Cal Poly Pomona

Physics Seminar

Friday, April 17, 2009
(Note: Special place)

Syzygies: Eclipses, Occultations, and Transits

Jay Pasachoff

Williams College and Caltech

I report on observations of three series of events, all of which depend on precise alignments of astronomical objects and which requre observations at specific times. At total solar eclipses, most recently 1 August 2008 in Siberia, we searched for coronal oscillations through narrow-band filters for coronal visible-light emission lines as a distinguishing characteristic among theories of the heating of the corona to millions of degrees. The eclipse work also provides high-resolution coronal imaging through new data-processing methods as well as the extension of coronal streamers and plumes observed from solar spacecraft into spatial regions unobservable at space with present satellite capabilities. The occultation work has in recent years centered on Pluto and Charon, and which we are working to extend to objects further out in the solar system. We have found Pluto's atmosphere to be warming even as far as we are past perihelion, and we have placed strict limits on Charon's atmosphere. We have, further, applied our observational abilities to the 2004 transit of Venus and the 2006 transit of Mercury, and we have used spacecraft observations of the total solar irradiance to provide well-understood analogs of exoplanet transits.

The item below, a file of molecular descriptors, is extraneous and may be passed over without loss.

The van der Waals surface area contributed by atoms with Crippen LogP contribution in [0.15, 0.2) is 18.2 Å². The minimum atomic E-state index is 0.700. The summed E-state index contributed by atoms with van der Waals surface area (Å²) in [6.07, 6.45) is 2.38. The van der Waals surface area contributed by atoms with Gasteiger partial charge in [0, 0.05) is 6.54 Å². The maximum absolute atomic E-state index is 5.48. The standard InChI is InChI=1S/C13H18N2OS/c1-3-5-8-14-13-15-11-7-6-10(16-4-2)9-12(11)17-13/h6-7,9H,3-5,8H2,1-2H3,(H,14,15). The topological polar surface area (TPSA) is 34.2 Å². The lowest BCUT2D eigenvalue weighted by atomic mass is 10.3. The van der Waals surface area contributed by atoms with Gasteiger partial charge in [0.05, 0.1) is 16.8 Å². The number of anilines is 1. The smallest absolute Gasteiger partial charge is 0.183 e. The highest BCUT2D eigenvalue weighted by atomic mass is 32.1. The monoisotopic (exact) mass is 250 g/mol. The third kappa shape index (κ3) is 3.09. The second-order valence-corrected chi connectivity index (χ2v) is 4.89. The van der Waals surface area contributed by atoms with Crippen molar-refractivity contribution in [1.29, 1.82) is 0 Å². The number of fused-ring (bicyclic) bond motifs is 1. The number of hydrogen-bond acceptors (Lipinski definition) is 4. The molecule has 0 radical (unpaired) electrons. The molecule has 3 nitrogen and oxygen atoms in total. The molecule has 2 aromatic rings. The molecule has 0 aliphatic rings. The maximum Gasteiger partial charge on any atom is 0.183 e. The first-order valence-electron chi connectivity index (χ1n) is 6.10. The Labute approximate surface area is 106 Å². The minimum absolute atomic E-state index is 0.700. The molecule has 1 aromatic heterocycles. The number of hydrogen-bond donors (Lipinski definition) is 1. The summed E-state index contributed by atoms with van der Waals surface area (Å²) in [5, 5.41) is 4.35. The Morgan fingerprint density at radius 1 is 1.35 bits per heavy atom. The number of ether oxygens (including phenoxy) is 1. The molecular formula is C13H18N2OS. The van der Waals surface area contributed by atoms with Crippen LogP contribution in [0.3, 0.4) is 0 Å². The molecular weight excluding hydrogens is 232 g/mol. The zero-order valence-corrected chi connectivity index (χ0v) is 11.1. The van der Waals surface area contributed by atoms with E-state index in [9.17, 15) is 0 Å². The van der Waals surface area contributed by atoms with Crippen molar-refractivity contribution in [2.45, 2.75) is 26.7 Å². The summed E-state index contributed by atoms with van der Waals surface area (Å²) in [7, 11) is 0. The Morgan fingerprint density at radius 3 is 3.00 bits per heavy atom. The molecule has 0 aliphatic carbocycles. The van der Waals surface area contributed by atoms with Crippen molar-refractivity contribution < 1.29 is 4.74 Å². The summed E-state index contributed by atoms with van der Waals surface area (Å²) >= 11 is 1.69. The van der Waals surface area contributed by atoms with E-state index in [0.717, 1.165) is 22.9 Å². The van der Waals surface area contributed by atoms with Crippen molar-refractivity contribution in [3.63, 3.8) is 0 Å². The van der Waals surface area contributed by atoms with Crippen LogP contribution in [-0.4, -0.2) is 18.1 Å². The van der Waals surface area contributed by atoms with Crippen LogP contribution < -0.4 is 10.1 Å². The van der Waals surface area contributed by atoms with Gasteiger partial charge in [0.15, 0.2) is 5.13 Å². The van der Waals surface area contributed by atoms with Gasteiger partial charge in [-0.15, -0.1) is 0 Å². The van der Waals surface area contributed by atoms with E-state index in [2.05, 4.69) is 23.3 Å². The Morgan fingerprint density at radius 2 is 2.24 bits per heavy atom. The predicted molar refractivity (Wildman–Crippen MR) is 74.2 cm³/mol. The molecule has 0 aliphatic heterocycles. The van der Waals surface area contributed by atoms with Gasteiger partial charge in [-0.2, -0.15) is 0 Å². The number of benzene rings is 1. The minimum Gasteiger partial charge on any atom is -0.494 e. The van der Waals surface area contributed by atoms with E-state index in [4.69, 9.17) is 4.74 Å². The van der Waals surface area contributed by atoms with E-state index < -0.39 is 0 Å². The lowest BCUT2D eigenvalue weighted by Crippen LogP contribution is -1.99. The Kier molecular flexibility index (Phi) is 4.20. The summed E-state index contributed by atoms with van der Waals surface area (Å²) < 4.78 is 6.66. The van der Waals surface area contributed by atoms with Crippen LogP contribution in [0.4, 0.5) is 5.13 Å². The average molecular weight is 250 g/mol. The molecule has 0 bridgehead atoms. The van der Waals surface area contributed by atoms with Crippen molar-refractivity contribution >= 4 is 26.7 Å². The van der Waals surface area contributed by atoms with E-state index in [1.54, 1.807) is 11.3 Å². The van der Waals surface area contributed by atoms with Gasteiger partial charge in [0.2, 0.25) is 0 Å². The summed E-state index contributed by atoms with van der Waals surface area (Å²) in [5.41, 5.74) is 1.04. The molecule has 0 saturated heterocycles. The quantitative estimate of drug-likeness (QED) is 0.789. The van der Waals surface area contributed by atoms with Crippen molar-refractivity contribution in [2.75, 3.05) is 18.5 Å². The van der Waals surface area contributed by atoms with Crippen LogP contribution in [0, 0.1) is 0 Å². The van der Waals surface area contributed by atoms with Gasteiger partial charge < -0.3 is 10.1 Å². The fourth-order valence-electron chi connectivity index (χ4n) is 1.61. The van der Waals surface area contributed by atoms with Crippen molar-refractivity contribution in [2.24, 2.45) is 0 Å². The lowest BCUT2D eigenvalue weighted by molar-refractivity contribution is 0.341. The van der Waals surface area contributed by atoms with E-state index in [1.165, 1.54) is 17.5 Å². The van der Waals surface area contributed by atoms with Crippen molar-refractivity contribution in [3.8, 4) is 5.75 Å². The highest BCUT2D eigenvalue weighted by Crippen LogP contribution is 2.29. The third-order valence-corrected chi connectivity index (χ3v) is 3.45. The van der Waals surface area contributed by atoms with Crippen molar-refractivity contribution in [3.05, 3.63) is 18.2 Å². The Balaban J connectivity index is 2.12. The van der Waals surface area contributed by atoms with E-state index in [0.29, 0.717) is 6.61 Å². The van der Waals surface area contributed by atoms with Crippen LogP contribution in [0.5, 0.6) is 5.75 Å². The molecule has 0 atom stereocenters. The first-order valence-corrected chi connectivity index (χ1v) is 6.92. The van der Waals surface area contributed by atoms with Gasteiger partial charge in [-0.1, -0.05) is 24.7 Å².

Refreshments at 4:00 PM. Seminar begins at 4:10 PM.
Building 3, Room 2137
For further information, please call (909) 869-4014

Last modified on April 4, 2009
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